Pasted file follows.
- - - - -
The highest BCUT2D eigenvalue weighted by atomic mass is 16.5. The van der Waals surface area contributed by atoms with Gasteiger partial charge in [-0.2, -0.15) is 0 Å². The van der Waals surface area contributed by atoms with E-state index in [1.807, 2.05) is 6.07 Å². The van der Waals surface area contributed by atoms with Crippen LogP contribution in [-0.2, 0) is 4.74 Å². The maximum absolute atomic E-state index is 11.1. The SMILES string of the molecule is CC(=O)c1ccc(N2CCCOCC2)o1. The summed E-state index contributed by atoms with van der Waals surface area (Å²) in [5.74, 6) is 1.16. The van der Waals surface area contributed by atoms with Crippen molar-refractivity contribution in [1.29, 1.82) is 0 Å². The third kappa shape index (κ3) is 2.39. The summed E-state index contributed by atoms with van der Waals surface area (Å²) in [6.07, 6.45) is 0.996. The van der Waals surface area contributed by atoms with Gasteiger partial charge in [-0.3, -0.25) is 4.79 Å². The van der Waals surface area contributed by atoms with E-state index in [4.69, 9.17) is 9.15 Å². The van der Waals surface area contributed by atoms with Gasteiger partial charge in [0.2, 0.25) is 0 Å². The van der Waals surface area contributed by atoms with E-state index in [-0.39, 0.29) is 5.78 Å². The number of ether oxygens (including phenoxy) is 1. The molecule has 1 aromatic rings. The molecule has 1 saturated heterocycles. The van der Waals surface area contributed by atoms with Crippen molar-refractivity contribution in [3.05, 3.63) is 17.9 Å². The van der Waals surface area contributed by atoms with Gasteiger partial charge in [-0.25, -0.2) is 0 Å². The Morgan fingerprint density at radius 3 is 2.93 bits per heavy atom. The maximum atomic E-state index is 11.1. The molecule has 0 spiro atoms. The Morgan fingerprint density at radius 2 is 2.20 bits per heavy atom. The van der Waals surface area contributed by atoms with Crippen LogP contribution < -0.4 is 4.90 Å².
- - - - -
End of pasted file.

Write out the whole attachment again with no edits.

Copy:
The highest BCUT2D eigenvalue weighted by atomic mass is 16.5. The van der Waals surface area contributed by atoms with Gasteiger partial charge in [-0.2, -0.15) is 0 Å². The van der Waals surface area contributed by atoms with E-state index in [1.807, 2.05) is 6.07 Å². The van der Waals surface area contributed by atoms with Crippen LogP contribution in [-0.2, 0) is 4.74 Å². The maximum absolute atomic E-state index is 11.1. The SMILES string of the molecule is CC(=O)c1ccc(N2CCCOCC2)o1. The summed E-state index contributed by atoms with van der Waals surface area (Å²) in [5.74, 6) is 1.16. The van der Waals surface area contributed by atoms with Crippen molar-refractivity contribution in [1.29, 1.82) is 0 Å². The third kappa shape index (κ3) is 2.39. The summed E-state index contributed by atoms with van der Waals surface area (Å²) in [6.07, 6.45) is 0.996. The van der Waals surface area contributed by atoms with Gasteiger partial charge in [-0.3, -0.25) is 4.79 Å². The van der Waals surface area contributed by atoms with E-state index in [4.69, 9.17) is 9.15 Å². The van der Waals surface area contributed by atoms with Gasteiger partial charge in [0.2, 0.25) is 0 Å². The van der Waals surface area contributed by atoms with E-state index in [-0.39, 0.29) is 5.78 Å². The number of ether oxygens (including phenoxy) is 1. The molecule has 1 aromatic rings. The molecule has 1 saturated heterocycles. The van der Waals surface area contributed by atoms with Crippen molar-refractivity contribution in [3.05, 3.63) is 17.9 Å². The van der Waals surface area contributed by atoms with Gasteiger partial charge in [-0.25, -0.2) is 0 Å². The Morgan fingerprint density at radius 3 is 2.93 bits per heavy atom. The maximum atomic E-state index is 11.1. The molecule has 0 spiro atoms. The Morgan fingerprint density at radius 2 is 2.20 bits per heavy atom. The van der Waals surface area contributed by atoms with Crippen LogP contribution < -0.4 is 4.90 Å².